Genesis 21:18
Arise, lift up the lad, and hold him in thine hand; for I will make him a great nation.
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(18) Hold him in thine hand.—Literally, strengthen thine hand in him, hold him firmly. As Jerome remarks, the boy thus going hand in hand with his mother must have been her companion in her journey, and not a burden upon her shoulder. We must add that the words do not refer to what she was to do immediately, but to the future. She was not simply to lead him to the water, but to be his brave and faithful protector, such as we learn that she really became.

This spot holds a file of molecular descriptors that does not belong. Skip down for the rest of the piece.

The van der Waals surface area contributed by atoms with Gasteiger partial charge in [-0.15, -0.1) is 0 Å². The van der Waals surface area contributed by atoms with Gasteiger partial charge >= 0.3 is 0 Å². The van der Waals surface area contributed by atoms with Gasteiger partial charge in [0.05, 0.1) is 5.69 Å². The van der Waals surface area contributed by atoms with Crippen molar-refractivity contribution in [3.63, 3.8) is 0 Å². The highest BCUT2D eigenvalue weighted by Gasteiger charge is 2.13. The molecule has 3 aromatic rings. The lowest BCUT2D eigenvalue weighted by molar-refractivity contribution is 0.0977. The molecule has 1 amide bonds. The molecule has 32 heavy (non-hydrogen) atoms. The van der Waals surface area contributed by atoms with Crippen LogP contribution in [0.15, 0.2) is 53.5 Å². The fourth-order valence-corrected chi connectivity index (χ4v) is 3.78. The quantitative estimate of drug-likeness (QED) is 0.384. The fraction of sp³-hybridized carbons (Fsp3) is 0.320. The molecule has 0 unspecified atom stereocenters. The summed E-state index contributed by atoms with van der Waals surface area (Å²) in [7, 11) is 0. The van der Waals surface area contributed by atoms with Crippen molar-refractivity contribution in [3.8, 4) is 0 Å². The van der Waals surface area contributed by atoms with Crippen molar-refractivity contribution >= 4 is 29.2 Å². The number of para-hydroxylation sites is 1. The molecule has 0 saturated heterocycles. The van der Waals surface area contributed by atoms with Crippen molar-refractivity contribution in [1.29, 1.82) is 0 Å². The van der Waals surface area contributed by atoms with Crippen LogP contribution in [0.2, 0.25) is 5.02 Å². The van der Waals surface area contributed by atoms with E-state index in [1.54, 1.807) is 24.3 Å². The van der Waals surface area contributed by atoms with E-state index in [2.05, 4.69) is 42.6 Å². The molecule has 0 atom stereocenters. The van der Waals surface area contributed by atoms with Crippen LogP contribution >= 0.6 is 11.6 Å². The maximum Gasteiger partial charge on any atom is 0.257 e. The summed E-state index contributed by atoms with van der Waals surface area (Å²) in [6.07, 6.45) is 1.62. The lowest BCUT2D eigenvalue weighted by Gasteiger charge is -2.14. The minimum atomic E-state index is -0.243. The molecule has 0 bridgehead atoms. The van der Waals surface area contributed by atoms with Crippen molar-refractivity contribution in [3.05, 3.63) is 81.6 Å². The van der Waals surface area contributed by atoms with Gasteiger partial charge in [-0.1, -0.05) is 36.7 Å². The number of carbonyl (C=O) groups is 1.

21:14-21 If Hagar and Ishmael had behaved well in Abraham's family, they might have continued there; but they were justly punished. By abusing privileges, we forfeit them. Those who know not when they are well off, will be made to know the worth of mercies by the want of them. They were brought to distress in the wilderness. It is not said that the provisions were spent, or that Abraham sent them away without money. But the water was spent; and having lost their way, in that hot climate Ishmael was soon overcome with fatigue and thirst. God's readiness to help us when we are in trouble, must not slacken, but quicken our endeavours to help ourselves. The promise concerning her son is repeated, as a reason why Hagar should bestir herself to help him. It should engage our care and pains about children and young people, to consider that we know not what great use God has designed them for, and may make of them. The angel directs her to a present supply. Many who have reason to be comforted, go mourning from day to day, because they do not see the reason they have for comfort. There is a well of water near them in the covenant of grace, but they are not aware of it, till the same God that opened their eyes to see their wound, opens them to see their remedy. Paran was a wild place, fit for a wild man; such as Ishmael. Those who are born after the flesh, take up with the wilderness of this world, while the children of the promise aim at the heavenly Canaan, and cannot be at rest till they are there. Yet God was with the lad; his outward welfare was owing to this.The fortunes of Ishmael. God cares for the wanderers. He hears the voice of the lad, whose sufferings from thirst are greater than those of the mother. An angel is sent, who addresses Hagar in the simple words of encouragement and direction. "Hold thy hand upon him." Lay thy hand firmly upon him. The former promise Genesis 16:10 is renewed to her. God also opened her eyes that she saw a well of water, from which the bottle is replenished, and she and the lad are recruited for their further journey. It is unnecessary to determine how far this opening of the eyes was miraculous. It may refer to the cheering of her mind and the sharpening of her attention. In Scripture the natural and supernatural are not always set over against each other as with us. All events are alike ascribed to an ever-watchful Providence, whether they flow from the ordinary laws of nature or some higher law of the divine will. "God was with the lad." Ishmael may have been cured of his childish spleen. It is possible also his father did not forget him, but sent him a stock of cattle with which to begin the pastoral life on his account. "He became an archer." He grew an archer, or multiplied into a tribe of archers. Paran Genesis 14:6 lay south of Palestine, and therefore on the way to Egypt, out of which his mother took him a wife. The Ishmaelites, therefore, both root and branch, were descended on the mother's side from the Egyptians.15. the water was spent, &c.—Ishmael sank exhausted from fatigue and thirst—his mother laid his head under one of the bushes to smell the damp while she herself, unable to witness his distress, sat down at a little distance in hopeless sorrow. i.e. Support or sustain thy languishing child with thy hand; for I will bless him, and thy care shall not be in vain.